Once you’ve emptied your head you will start notice that natural order emerges. You will start to see patterns, sequences, connections between all those ‘random’ thoughts.

You can start with identifying larger parts and key elements. Than you can drill down to see if there are any sub-tasks or deadlines or other details that need to be added. The level of granularity will depend on you preferences but you should aim at creating a small enough chunks that you’re comfortable to complete in a single sitting.Once you finish organising process you will have a complete project plan.

I usually do it in a mind map or text outliner on my computer as I like the visual effects and ease of manipulating. But to be honest anything will work if you prefer pen and paper you’ll as well.

Next Actions

The final step of the planning is to decide on next actions that need to be taken to make things happen. This is a critical stage where your commitment to completion of the project is tested. There is no point in planning if you’re not intending to take any action.

When scanning your project plan for things to do you’re most likely to come across three categories of tasks:

  • working on the steps – basically this is an actual thing to do like: read a book, email John, call Mike.
  • doing more planning – sometimes you are still not 100% clear about the project, it’s plan etc. In such case you need to spend little more time fleshing things until you’re happy that you’ve captured everything.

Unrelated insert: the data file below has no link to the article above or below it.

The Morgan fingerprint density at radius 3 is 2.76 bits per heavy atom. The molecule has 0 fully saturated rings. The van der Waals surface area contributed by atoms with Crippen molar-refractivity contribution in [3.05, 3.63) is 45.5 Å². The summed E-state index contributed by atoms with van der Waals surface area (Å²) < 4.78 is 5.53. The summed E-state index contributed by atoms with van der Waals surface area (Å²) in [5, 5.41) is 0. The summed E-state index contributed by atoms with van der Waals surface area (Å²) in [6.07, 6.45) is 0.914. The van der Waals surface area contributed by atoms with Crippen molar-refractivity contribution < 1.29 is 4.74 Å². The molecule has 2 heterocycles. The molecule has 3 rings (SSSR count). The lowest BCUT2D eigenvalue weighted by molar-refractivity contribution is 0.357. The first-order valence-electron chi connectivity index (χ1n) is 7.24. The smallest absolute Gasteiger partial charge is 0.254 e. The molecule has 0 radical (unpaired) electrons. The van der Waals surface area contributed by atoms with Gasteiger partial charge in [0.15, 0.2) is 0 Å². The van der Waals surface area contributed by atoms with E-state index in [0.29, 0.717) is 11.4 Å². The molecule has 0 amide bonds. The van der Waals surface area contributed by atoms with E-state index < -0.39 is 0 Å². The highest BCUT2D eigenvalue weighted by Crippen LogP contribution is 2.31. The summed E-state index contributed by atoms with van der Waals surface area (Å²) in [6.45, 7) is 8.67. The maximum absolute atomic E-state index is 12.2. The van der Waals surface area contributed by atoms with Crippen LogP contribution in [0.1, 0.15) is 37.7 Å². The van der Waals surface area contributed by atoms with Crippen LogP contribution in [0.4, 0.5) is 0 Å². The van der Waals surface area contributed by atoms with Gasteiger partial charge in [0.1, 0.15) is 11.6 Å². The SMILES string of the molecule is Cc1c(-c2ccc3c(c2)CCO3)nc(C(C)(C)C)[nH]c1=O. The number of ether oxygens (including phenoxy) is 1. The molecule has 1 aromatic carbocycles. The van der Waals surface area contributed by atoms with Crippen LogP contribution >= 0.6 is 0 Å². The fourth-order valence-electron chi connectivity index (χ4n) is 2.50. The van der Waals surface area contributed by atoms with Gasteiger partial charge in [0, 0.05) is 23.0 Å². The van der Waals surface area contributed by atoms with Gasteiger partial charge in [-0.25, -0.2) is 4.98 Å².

• waiting for someone – some actions will belong to other people, so before you can move forward with anything you need to get an approval, receive a quote etc. For larger projects, parts of it are allocated to groups of people or outsourced and they become responsible for all next steps.

This is a basic overview of the workflow. Each time you’re facing a large task that can’t be fishing in one go try break it down in to smaller pieces. Setting up a project plan and action lists will help you keep track of things and make progress when possible.

Next week I will look at some of the tools that can assist you in managing projects.

Weekly Links for 5th of February

 

A collection of posts and articles about productivity, time management, tools and technology.

  1. Actions, Insights and Notes
  2. 3 Take Aways
  3. The Complete Guide to Project-Based Learning
  4. Taking Content Strategy Personally
  5. Knowledge Is … All About Working Smarter, Not Necessarily Harder!

 

If you have any interesting articles please share them in the comments section.

Projects, mind maps – the workflow

A Thousand Gates 
photo by : -ratamahatta-

A week ago I posted that I’ve moved my projects to MindManager. I outlined there why I did it and what benefits I’ve been noticing.

What I would like to share now is the impact of mind map on the workflow aka how things work.

Feeding the project list.

All new projects big or small come via to sources email or paper notes. As new items arrive I review them every couple of hours and make necessary decisions. If things are classified as projects then they get added to my project list. When I know what’s required to complete the project I would quickly jot down key actions/tasks and outline them as subtopics.

For projects that came via email I usually drag the original message into my map. This way I have the original message handy so I can extract any important or useful information.

Project list & current focus

I split currently open projects between two lists or branches on my mind map.
Current focus branch includes projects that I actively work on and that I want to push forward. This list usually contains between 4-5 items.
When deciding what goes on that list I try to balance the important and the urgent.